The five-year deal will ensure long-term viability of the Boeing F-15K aircraft, of which South Korea is believed to have around 60.
"Boeing is pleased to continue supporting the F-15 fleet, which has achieved some of the best mission-capability rates of any air force operating the F-15," said Jim O'Neill, vice president and general manager of Boeing Integrated Logistics.
The contract covers life-cycle costs of the planes but Boeing is paid based on the aircraft manufacturer's ability to maintain an agreed number of planes at the ready for missions.
The performance-based contract is an alternative to "the traditional transactional approach to purchasing supply and maintenance support for defense programs," Boeing said.
"With PBLs, customers buy agreed-to outcomes, for example, a set mission-readiness rate versus purchasing spare parts on a transactional basis."
Boeing's South Korean industry partner Hyundai Glovis will handle logistics and supply chain distribution within South Korea. Glovis, part of the Hyundai Motor Group, specializes in ocean and air transportation, inland transportation, logistics consulting, storage, packaging services and supply chain management.
The Boeing-built F-15K Slam Eagles are advanced variants of the F-15E and have been built specifically for South Korea.
South Korea and Boeing signed the deal for the first F-15K aircraft in 2002 with an order for 40, Boeing background data on the aircraft shows. The planes were delivered between 2005, the year of its first flight, and 2008.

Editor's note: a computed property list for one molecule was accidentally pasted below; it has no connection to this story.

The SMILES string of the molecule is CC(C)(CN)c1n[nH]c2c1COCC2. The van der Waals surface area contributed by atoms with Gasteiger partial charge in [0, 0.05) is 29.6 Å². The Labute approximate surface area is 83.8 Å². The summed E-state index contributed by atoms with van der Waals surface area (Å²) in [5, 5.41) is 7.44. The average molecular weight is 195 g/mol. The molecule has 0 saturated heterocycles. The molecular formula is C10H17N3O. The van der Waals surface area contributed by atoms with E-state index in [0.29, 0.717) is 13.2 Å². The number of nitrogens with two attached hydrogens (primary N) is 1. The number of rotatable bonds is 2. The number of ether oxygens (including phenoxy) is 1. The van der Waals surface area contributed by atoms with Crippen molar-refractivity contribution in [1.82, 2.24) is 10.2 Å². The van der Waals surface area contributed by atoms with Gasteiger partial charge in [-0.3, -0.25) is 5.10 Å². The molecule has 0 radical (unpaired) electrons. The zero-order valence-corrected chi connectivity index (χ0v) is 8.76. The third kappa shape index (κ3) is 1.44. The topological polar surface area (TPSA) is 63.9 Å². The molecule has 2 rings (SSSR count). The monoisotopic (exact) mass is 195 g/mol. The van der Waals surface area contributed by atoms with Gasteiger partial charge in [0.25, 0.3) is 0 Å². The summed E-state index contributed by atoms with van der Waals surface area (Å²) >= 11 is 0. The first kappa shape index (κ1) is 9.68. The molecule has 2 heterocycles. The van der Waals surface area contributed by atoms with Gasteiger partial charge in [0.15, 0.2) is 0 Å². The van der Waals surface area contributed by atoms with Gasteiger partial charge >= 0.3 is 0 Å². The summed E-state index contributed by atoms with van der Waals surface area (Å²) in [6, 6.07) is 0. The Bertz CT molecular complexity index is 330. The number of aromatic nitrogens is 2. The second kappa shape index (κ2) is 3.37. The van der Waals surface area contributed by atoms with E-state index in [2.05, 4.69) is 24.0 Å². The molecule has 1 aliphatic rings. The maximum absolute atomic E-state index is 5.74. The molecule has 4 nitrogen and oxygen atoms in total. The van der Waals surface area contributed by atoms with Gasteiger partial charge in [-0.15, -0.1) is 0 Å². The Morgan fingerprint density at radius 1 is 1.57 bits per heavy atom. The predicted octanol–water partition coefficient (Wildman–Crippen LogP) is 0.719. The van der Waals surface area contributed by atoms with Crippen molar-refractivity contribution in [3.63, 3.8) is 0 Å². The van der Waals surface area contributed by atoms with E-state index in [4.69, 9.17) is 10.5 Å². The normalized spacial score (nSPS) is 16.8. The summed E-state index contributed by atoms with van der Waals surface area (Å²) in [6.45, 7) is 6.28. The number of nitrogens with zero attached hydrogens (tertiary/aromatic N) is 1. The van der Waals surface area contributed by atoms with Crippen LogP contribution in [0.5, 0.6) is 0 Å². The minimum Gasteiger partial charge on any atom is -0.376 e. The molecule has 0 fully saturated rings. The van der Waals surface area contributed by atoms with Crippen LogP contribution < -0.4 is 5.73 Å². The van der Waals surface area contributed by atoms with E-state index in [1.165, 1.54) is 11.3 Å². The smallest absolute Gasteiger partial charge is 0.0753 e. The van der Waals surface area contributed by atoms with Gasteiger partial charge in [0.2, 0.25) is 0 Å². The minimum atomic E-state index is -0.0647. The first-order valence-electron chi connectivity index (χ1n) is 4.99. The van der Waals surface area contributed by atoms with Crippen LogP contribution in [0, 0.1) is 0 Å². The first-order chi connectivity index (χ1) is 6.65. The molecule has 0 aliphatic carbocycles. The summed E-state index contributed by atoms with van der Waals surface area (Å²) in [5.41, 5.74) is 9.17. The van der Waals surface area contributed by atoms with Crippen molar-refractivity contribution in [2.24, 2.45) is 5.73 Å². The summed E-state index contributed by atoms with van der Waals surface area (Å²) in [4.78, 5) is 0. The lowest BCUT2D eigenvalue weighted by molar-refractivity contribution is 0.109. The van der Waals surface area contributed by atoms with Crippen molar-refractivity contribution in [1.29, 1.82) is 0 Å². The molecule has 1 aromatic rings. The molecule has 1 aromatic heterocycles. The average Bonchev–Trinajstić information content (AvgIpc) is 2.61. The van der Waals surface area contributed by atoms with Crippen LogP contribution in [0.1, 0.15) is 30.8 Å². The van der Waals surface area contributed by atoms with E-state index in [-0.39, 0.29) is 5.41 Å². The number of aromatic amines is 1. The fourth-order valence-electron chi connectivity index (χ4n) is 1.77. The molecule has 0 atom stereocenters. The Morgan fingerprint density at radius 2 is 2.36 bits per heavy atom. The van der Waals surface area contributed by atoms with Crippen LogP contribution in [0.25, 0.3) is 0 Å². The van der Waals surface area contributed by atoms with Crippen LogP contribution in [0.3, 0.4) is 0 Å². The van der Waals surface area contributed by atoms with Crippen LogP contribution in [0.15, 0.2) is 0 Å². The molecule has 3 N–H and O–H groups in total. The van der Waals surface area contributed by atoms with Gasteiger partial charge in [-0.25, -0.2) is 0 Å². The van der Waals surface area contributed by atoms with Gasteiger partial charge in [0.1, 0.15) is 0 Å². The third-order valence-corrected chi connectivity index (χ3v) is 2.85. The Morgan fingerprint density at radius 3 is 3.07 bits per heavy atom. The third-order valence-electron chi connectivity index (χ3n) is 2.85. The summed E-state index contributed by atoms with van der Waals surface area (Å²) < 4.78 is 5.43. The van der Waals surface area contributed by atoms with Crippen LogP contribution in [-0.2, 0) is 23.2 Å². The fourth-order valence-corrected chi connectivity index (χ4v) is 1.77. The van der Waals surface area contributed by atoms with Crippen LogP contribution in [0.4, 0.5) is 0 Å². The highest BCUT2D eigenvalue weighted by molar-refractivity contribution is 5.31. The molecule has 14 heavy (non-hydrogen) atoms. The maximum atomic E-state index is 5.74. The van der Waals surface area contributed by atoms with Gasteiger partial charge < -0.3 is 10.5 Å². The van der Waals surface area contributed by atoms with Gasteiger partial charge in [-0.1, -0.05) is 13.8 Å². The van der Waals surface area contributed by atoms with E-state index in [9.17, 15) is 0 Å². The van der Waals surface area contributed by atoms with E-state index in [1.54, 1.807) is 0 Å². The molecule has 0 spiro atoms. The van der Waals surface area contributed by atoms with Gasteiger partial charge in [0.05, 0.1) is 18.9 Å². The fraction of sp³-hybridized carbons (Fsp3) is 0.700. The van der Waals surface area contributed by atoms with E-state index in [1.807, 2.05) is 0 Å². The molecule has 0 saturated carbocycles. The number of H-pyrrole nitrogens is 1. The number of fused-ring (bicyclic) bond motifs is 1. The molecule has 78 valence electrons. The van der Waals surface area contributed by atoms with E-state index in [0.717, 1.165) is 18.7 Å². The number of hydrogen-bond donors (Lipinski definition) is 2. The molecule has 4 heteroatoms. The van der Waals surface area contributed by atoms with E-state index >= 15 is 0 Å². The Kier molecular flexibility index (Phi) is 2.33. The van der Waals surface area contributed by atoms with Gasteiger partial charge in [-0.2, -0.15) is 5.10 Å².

South Korea ordered more aircraft in 2010.
Wings and forward fuselages for the F-15K were made by Korea Aerospace Industries in Sacheon, South Korea, and delivered to Boeing's St. Louis factory for final assembly.
The original F-15K is powered by General Electric F110-GE-129 engines, Boeing's background information shows. Later aircraft have two Pratt and Whitney F-100-PW-229 EEP engines and top speed is 1,900 mph.
The F-15K also has an electronic warfare suite including BAE Systems IEWS ALR-56C(V)1 radar warner, BAE Systems IDS ALE-47 countermeasures dispenser system and Northrop Grumman ALQ-135M radar jammer.
The Tiger Eyes sensor suite, provided by Lockheed Martin, includes mid-wave staring array FLIR, laser and CCD TV, terrain following radar and mid-wave staring array FLIR and long-range infrared search and track.
Boeing expects the planes to be operational past 2030.